Mount St. Helens had three major eruptions in 1980: 18 May, 25 May, and 12 June. Tephra in the atmosphere from these eruptions was traced by analyzing the particulate matter from weekly rain collections at 62 NADP (National Atmospheric Deposition Program) sites across the United States. The particulate matter was on 0.45 micron pore-sized filters (47 mm diameter) in amounts of 0-214 mg. Identification of tephra in the particulate matter was made by x-ray diffraction identification of feldspar (70% of the tephra) and chemical analyses compared to a standard tephra.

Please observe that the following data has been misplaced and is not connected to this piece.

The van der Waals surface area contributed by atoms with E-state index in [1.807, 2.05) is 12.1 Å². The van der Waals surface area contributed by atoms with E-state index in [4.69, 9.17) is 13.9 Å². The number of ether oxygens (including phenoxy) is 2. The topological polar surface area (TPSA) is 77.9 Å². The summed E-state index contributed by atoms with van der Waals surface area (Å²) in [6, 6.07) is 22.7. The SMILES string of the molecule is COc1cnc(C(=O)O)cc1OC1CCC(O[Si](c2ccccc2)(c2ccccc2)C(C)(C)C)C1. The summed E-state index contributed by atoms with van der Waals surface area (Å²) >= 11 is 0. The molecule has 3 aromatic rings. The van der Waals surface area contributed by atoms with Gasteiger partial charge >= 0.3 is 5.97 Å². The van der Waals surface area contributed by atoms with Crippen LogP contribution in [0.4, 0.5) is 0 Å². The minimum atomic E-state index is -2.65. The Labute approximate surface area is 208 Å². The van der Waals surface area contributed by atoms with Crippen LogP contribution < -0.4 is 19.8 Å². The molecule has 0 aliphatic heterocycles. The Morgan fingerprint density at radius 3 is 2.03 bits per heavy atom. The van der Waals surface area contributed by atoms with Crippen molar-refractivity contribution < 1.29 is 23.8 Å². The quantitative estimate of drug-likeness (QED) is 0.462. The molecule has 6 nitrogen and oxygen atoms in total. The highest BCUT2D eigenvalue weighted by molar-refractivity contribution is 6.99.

Tephra was identified at sites in the path defined by observable amounts on the ground and outside and beyond this path. Dilution of the tephra by other aerosols varied from 20% new Mount St. Helens to about 300% at downwind sites, which were two days and 3000 km from Mount St. Helens. Atmospheric cleanup of the tephra at a given site occurred in 1–2 weeks, sometimes in a few days, as measured by the particulate matter in rain. Particulate matter captured in rains before the eruptions was mainly alpha quartz, feldspar, illite, kaolinite and organics with an average flux for the United States of 112 kg ha−1 per week.